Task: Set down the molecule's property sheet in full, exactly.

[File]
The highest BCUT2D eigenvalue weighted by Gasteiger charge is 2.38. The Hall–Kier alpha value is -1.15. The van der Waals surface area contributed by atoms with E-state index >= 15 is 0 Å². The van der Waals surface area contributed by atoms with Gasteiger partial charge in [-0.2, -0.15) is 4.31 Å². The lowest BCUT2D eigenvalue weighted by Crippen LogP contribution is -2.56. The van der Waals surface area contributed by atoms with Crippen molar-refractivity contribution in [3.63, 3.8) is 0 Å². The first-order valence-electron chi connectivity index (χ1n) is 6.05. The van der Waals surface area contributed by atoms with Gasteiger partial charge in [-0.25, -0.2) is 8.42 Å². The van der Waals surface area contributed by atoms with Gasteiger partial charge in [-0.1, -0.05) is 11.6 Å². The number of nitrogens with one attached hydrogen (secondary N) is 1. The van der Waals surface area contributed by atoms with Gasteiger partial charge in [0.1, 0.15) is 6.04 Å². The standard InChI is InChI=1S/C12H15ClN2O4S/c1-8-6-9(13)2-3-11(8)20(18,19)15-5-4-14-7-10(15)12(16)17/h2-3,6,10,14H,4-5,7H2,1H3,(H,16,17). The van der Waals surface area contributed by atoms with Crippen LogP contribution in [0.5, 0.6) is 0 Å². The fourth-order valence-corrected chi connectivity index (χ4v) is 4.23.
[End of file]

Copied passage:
The highest BCUT2D eigenvalue weighted by Gasteiger charge is 2.38. The Hall–Kier alpha value is -1.15. The van der Waals surface area contributed by atoms with E-state index >= 15 is 0 Å². The van der Waals surface area contributed by atoms with Gasteiger partial charge in [-0.2, -0.15) is 4.31 Å². The lowest BCUT2D eigenvalue weighted by Crippen LogP contribution is -2.56. The van der Waals surface area contributed by atoms with Crippen molar-refractivity contribution in [3.63, 3.8) is 0 Å². The first-order valence-electron chi connectivity index (χ1n) is 6.05. The van der Waals surface area contributed by atoms with Gasteiger partial charge in [-0.25, -0.2) is 8.42 Å². The van der Waals surface area contributed by atoms with Gasteiger partial charge in [-0.1, -0.05) is 11.6 Å². The number of nitrogens with one attached hydrogen (secondary N) is 1. The van der Waals surface area contributed by atoms with Gasteiger partial charge in [0.1, 0.15) is 6.04 Å². The standard InChI is InChI=1S/C12H15ClN2O4S/c1-8-6-9(13)2-3-11(8)20(18,19)15-5-4-14-7-10(15)12(16)17/h2-3,6,10,14H,4-5,7H2,1H3,(H,16,17). The van der Waals surface area contributed by atoms with Crippen LogP contribution in [0.5, 0.6) is 0 Å². The fourth-order valence-corrected chi connectivity index (χ4v) is 4.23.